The Merriam-Webster Dictionary defines democracy as:

1.) government by the people especially the rule of the majority.
2.) a government in which the supreme power is vested in the people and exercised by them directly or indirectly through a system of representation usually involving periodically held free elections. (my bold)

These voter turnout statistics show that voters are increasingly choosing not to exercise their right to vote.  This is not surprising given that politicians are their own worst enemies resulting in an increasingly cynical public.  Politicians today seek to divide us and, by dividing us, they conquer us.  While at least some of them enter public service with the best of intentions, they are quite quickly absorbed by the "Borg" (resistance is futile, you will be assimilated) that is the political system today.  What we, as voters, must do is hold them to a higher standard.  All jurisdictions must implement a legislative recall initiative as is currently in place in British Columbia where a populist movement saw the tossing out of a very unpopular tax grab.  Eighteen states through the United States also have recall legislation for state officials, unfortunately, at the federal level, no such provision exists; in the case of the United States, the Constitution does not provide or authorize the recall of Senators, Representatives, the President or Vice President.  My suspicion is, that until such legislation is imposed, voters will becoming more and more cynical about democracy and the value of voting, resulting in power being held in the hands of fewer and fewer elites.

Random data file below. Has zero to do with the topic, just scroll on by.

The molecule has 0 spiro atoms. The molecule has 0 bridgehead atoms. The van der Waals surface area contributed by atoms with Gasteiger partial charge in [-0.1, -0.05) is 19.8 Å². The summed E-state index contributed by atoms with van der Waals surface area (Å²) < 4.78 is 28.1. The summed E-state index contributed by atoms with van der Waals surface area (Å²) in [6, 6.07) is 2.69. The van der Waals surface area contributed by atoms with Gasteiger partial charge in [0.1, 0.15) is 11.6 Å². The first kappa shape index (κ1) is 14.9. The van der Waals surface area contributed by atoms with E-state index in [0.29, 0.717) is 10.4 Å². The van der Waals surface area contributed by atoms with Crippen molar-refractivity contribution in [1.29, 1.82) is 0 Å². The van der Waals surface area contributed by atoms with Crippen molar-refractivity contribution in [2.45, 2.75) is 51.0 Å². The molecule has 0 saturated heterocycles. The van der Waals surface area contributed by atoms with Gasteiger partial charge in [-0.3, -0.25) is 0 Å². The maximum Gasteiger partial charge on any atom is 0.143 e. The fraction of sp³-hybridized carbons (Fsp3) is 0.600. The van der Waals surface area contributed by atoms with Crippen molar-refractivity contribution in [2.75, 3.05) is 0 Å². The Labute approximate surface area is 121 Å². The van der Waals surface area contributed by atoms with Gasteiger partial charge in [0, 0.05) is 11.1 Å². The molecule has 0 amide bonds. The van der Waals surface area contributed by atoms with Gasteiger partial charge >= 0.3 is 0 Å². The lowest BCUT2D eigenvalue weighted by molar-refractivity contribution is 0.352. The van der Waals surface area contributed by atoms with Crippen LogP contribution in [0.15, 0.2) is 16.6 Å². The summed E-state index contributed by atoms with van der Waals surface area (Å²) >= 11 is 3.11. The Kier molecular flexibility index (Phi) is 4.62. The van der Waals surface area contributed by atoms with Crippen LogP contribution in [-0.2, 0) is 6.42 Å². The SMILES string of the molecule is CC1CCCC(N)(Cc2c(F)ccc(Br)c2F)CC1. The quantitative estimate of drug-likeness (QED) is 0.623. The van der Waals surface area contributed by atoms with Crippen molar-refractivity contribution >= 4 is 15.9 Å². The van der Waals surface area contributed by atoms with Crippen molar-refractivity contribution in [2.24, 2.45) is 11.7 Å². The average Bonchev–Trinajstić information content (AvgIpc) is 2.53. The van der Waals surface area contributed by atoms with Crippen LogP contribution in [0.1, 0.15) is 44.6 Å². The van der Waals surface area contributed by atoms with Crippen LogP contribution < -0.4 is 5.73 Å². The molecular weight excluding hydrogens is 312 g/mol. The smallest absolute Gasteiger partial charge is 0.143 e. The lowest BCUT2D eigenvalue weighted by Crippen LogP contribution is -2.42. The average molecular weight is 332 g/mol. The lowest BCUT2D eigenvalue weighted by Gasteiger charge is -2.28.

1. Its not surprising of the low voter turnout in the U.S. mainly because of the bullshit the Republicans are doing to prevent potential Democratic voters to go to the polls. In Canada that is unheard of and if the things that the Republicans are doing to prevent voters from voting we'd have their asses in jail. In canada that stuff is a Federal Crime. Why don't you guys do something about that shit????

  2. Both an excellent and frightening article. We all want democracy but not all of us are doing our fair share.

    1. Self-selection among citizens in the decision to vote doesn't bother me at all. It's better than forcing uninterested people to vote.

      On a different point, @PJ, I disagree with national recall efforts. Look at how threats of impeachment have been used, and then tell me it wouldn't be used for partisan advantage.

  3. @Sonny - In Canada they have a well defined identification requirement. The idea that showing an ID to vote is preventing "potential Democratic voters" from going to the polls would be laughed out of town. They would want to know whether you are really foolish enough to buy that sort of argument or if you really believe Democrats are too incompetent to be able to show an ID.

  4. Obviously, the Electoral College is the largest challenge to full voting. As the joke went, Obama won the presidency of OHIO. When the rest of the country realizes the election really comes down to a handful of states AND NOT THE POPULAR VOTE, people are just not going to vote in those uncontested states.